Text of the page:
The Gospels of Matthew and Luke begin with THE INFANCY NARRATIVES - stories of Jesus’ conception and birth.  The other two Gospels tell us nothing of Jesus’ family origins.  Mark does not even mention Joseph, while John never gives the name of the mother of Jesus.  The Gospels of Matthew and Luke, which are not at all alike, have supplied the raw material for the Christmas feast so dear to Christians. What are we to think of them?

The Church through the Pontifical Biblical Commission founded in 1953 teaches that the Gospels are historical in the sense that the four accounts of the ministry of Jesus took their origin in the words and actions of Jesus. Yet, those words and actions underwent considerable adaptation from the time of Jesus’ ministry until the time when they were written down in the Gospels.  For instance, there was a period when the apostles preached what Jesus had said and done; but they put over the story of Jesus with an understanding of him which they had not had when he was alive. Then, when the evangelists put this down in writing there was a further selection, putting together an explanation of the accounts of the life of Jesus that had come down from apostolic preaching with the result that the final Gospel narratives of his ministry are not necessarily literal accounts of what Jesus did and said:

  1. “The truth of the story [of Jesus] is not at all affected by the fact that the Evangelists relate the words and deeds of the Lord in a different order and express his sayings not literally but differently, while preserving their sense.”

Unfortunately most Roman Catholics, including many teachers of religion, do not know this official position about the gospels taken by the Church, so that there is still uneasiness if someone argues that a particular section dealing with Jesus’ ministry is not literal history.  We will never understand THE INFANCY NARRATIVES without first understanding that, in the course of transmission from Jesus to the evangelists, all Gospel material has been coloured by the faith and experience of the Church of the first century.

The Instruction of the  Pontifical Biblical Commission about the Gospels does not cover the birth stories, for it concerns only what Jesus said and did during his ministry—words and deeds witnessed by apostles who subsequently passed them on.  (No one has ever suggested that such apostolic witnesses as Peter and John were around for the events at Bethlehem.)  Put simply, scripture study on the infancy narratives has passed through two stages and is entering a third.  The first stage was one of recognizing the importance of the distinction already mentioned, namely, that the birth material had a different origin from the material concerning Jesus’ ministry.  Our knowledge of Jesus’ ministry came from the apostles; but we simply do not know who [if anyone] supported a story like that of the magi and the star from the east.  There was a tendency to suggest family testimony (of Joseph and/or Mary) underlying the infancy stories, but that was simply a guess.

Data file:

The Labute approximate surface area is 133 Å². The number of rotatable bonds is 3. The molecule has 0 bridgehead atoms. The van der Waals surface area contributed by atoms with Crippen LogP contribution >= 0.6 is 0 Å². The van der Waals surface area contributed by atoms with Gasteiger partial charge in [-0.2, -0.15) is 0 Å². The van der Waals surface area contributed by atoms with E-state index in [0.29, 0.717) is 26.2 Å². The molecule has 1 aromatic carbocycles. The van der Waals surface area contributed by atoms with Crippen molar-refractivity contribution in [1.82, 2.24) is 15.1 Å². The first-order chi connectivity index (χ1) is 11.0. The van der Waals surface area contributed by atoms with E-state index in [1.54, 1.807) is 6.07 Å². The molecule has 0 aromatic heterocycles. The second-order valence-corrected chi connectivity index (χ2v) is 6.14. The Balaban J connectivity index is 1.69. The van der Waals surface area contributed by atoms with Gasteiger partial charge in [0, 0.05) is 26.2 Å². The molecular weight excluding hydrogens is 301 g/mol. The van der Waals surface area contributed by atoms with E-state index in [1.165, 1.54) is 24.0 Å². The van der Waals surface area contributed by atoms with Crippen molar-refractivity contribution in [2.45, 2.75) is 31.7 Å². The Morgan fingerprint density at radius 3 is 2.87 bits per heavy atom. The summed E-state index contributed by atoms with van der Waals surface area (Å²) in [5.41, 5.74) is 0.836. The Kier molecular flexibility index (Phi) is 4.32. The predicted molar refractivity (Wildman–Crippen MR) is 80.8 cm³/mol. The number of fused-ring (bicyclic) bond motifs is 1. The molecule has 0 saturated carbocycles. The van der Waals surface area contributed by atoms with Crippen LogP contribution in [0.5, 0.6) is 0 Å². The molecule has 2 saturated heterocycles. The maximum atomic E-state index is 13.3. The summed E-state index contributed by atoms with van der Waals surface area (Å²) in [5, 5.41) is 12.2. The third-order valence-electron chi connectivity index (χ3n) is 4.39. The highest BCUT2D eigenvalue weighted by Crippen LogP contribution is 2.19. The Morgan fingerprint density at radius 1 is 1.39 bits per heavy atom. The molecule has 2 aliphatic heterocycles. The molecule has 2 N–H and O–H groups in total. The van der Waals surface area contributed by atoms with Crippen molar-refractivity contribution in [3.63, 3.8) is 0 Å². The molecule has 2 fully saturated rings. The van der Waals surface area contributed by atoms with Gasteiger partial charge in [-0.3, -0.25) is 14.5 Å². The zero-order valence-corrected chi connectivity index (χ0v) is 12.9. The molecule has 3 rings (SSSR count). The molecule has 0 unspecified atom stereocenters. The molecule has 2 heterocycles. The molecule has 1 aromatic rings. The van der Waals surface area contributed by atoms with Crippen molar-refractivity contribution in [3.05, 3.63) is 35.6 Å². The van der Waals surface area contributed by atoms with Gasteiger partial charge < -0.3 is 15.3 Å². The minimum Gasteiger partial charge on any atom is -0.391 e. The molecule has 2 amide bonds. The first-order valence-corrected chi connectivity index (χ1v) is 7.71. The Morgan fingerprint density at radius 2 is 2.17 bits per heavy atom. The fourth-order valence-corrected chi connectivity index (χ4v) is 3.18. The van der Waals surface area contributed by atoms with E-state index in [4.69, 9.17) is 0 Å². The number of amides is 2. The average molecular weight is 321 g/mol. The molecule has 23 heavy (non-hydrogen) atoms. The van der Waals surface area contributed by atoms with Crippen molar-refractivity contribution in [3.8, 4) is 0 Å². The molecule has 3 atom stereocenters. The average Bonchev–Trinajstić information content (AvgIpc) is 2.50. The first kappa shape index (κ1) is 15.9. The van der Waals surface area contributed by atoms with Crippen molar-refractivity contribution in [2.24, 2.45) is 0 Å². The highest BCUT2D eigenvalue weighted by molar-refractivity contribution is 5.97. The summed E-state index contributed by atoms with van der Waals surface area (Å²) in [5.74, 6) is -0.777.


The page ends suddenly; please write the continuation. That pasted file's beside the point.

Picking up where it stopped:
That guess became more and more difficult to sustain as scripture study moved into the second stage, involving examining the infancy stories taken separately from the rest of the Gospel.   Matthew and Luke tell two very different stories of Jesus’ birth and infancy — stories that agree in very few details and almost contradict one another in other details.

  1. Read  the introduction to the Infancy Narrative in each Gospel —  Matthew and then Luke.

A complicating factor was the impossibility of proving some of the startling events which should have attracted public notice—for example, a star that moved through the heavens in a totally irregular way but left no astronomical record.  The resulting doubts about historical accuracy were aggravated when it was recognized that the infancy stories echo Old Testament stories to an extent not seen in the rest of the Gospels.


But we are now entering a third and much more positive stage of investigation.  Scholars have asked - whatever their origin or historical accuracy, why were these stories included by Matthew and Luke in their gospels? How do the infancy narratives convey the good news of salvation, so that they are truly and literally “gospel”?

Why were these stories thought appropriate by Matthew and Luke to be included in their Gospels?

In the period before biblical criticism this question would not have been asked: the Gospels were looked on as the life story of Jesus, and so it would have been only common sense to include material about the birth of Jesus. But now we  recognize that the Gospels are not first and foremost biographical – that is all about the life story of Jesus - in their origins; rather they come from an apostolic preaching where the salvation importance determined what was preserved and written down about Jesus.

The oldest preaching concerned salvation — that is, the death and resurrection of Jesus; and so the passion story or narrative was the oldest part of the gospel tradition.  That is where the story of Jesus began in the early Church—Holy Week and the death and resurrection of Jesus. Jesus was God from his resurrection. To the passion narrative (and in a process that worked backwards in time) were eventually joined collections of sayings and healings, precisely because in the light of the resurrection the true salvation import ance of such memories of the ministry of Jesus became clear.  The first evangelist, Mark, called the baptism of Jesus “The beginning of the gospel of Jesus Christ”: the beginning of the gospel was thought to be the beginning of the preaching of the kingdom.  Clearly Mark’s interests were not biographical, not about the life of Jesus; he tells us nothing of Jesus’ origins.